Information about the similarities and differences of the lifestyles of a traditional Inuit family and that of a modern urban Inuit family.
Traditional: Summer: Tent (tupik)
Winter: Snow hut (iglu[singular]; Igluit [plural]), sod house (qarmait)
Modern: House (illuvut)
Inuit families live together.
Traditionally Inuit would move with the animals and the seasons, which is why they had several different types of houses. Today Inuit live in small communities, and for the most part stay in that community year-round.
Some Inuit still build iglus, especially when hunting.
Igluit built today are more for tourists and show
No structures have a basement- because of the permafrost.
Igluit for families have several rooms for storage and living space, usually 3 or 4 rooms.
One big iglu for all spaces.
A Inuk man can not marry unless he knows how to build an iglu.
Qarmait built onto hill side with stone, bone and wooden frames covered in seal skins, caribou hides and sod. One big Qarmaq with bedding all along the wall side.
Qarmait today have multiple rooms similar to modern houses. The roof is made of canvas or wood.
Inuit construct shelters over canoes and qamutik (sleds) to keep them warm when travelling.
Websites with more information:
Hunting & Food
Traditional: Diet consisted mainly of meat from various animals like caribou (tuktu), walrus (aiviq), seal (nattiq), and whale (qilaugaq)
Modern: Expensive food bought at the local Co-op or Northern store, or shipped up from the south. Most Inuit still eat traditional foods, they are just caught differently.
Most Inuit still hunt because food prices are very high in the community stores.
An annual shipment of dry goods is brought to each community when the ice breaks.
Most hunters have adapted modern equipment and machinery to traditional hunting. Inuit now travel by speed boats, snowmobiles, trucks, ATV’s, and motorized canoes.
Hunters had to rely on dogs to carry heavy loads when hunting and for travelling.
Inuit today hunt with rifles and spears that are not made from traditional materials.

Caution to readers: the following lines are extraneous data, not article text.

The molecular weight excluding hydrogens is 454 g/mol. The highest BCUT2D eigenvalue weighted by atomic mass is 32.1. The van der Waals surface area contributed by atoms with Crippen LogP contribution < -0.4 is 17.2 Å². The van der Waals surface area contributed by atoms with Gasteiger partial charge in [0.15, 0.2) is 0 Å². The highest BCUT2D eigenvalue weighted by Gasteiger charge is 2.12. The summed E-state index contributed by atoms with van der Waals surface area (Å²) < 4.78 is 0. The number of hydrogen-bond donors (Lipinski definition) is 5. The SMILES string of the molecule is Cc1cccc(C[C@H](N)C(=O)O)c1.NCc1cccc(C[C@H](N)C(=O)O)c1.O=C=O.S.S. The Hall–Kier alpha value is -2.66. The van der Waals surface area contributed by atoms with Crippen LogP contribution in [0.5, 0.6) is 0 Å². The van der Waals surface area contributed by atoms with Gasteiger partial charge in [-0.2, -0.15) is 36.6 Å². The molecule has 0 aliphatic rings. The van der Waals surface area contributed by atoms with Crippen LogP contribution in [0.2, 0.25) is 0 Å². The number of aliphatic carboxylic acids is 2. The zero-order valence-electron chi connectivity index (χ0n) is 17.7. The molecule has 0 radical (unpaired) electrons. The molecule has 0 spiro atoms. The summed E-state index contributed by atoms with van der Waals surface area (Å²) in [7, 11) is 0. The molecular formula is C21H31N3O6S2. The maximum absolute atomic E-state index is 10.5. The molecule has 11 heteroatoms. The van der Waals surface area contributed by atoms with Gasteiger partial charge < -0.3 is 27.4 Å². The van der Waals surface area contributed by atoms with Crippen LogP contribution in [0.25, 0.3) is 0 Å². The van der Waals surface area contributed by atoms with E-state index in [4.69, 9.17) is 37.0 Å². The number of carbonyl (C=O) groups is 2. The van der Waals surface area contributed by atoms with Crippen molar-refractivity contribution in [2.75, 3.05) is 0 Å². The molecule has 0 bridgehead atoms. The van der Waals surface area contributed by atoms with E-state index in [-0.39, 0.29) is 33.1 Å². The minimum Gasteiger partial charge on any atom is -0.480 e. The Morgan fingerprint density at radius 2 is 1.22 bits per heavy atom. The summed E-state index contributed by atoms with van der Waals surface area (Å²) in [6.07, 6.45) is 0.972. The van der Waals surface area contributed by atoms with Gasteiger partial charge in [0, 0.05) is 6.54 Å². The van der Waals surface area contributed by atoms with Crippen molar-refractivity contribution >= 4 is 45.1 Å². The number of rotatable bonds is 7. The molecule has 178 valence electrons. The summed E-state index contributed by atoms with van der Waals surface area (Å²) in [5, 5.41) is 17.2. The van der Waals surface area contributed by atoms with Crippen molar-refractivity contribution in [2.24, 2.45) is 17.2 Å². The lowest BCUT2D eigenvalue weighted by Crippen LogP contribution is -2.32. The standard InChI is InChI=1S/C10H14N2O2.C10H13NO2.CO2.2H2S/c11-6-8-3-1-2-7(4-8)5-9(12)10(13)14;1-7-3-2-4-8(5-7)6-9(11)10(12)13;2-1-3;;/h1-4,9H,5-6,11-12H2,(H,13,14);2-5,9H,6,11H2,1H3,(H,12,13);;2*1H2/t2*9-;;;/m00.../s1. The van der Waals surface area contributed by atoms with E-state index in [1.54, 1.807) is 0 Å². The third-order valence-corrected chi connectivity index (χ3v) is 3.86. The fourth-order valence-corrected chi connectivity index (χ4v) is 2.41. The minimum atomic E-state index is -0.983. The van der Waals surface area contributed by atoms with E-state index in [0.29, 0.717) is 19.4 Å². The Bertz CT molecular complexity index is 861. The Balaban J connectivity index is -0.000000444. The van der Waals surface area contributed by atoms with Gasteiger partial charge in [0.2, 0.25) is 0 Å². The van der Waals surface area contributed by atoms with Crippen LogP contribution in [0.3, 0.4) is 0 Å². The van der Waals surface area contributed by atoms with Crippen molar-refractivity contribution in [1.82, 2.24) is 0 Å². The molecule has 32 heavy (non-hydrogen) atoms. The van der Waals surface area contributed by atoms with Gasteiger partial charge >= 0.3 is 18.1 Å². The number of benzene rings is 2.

Dogs also served as hunting companions, guides and could detect animals that were in the distance.
Qamutiik (sleds) are still made the same way without using nails or screws to keep it together.
Inuit today are selling country food or exchanging it for store bought foods.
Traditional food is still very much eaten.
Inuit still gather food for seasonal preparation and cache food for long winters or for others to take.
Inuit hold great respect for the land and animals, then and now.
When a hunter catches an animal for the first time, that animal is always brought to the midwife who was there when the hunter was born.
Traditional: Fur clothing, handmade by women, sewn by sinew and needles made of bone.
Modern: Mainly clothes bought from a store. Inuit still make traditional clothes but usually use modern materials such as duffel and cotton.
Animal skins and hides are still being used for long term hunting.
Synthetic materials such as canvas and polyester have replaced skins and hides. Much lighter and easier to clean.
New designers incorporate traditional styles into modern wear.
Clothing is most likely handed down from generation to generation depending on the quality of the material.
Inuit still make traditional kamiik with the outer parts made of skins/fur but the lining is duffel as it keeps you warm even when it gets wet.
Most northerners come to the South to shop for clothing as there are no clothing outlets in most northern communities. Internet shopping has also made life easier in getting the newest styles.
Inuit still prefer the traditional way of preparing skins if it will be used for hunting clothing, as tanned skins are easier to rip and they get really loose.
More Inuit are now embracing their culture; therefore, more traditional designs are being worn by Inuit.
Inuit still make their own hunting gear to suit the environment that they are situated in.
Inuit are working to protect Intellectual Property Rights because traditional designs are being used by non-Inuit to make profits.
Traditional: Adoption was a vital part of traditional life, families could either ask a pregnant woman for a child, or a pregnant woman would choose a family for her child.
Modern: Children are still adopted, and it is recognized by most provinces and territories.
Children are still adopted by families looking to adopt children, and by birth mothers placing their child with a particular family.
Traditionally there was no paper work needed to adopt a child, simply by discussion, arrangements would be made for adoption. Today, there is much bureaucracy when dealing with adoption, especially in the south.
Adoption is an open concept in the Inuit culture, there is no stigmatism.
Traditionally a child can refer to both sets of parents without judgement.
If a couple cannot conceive a child, they are given a child or they seek a child so they can start producing their own, it’s believed that the womb gets jealous, therefore they are able to produce children.
Traditionally the first grandchild is most likely adopted by grandparents.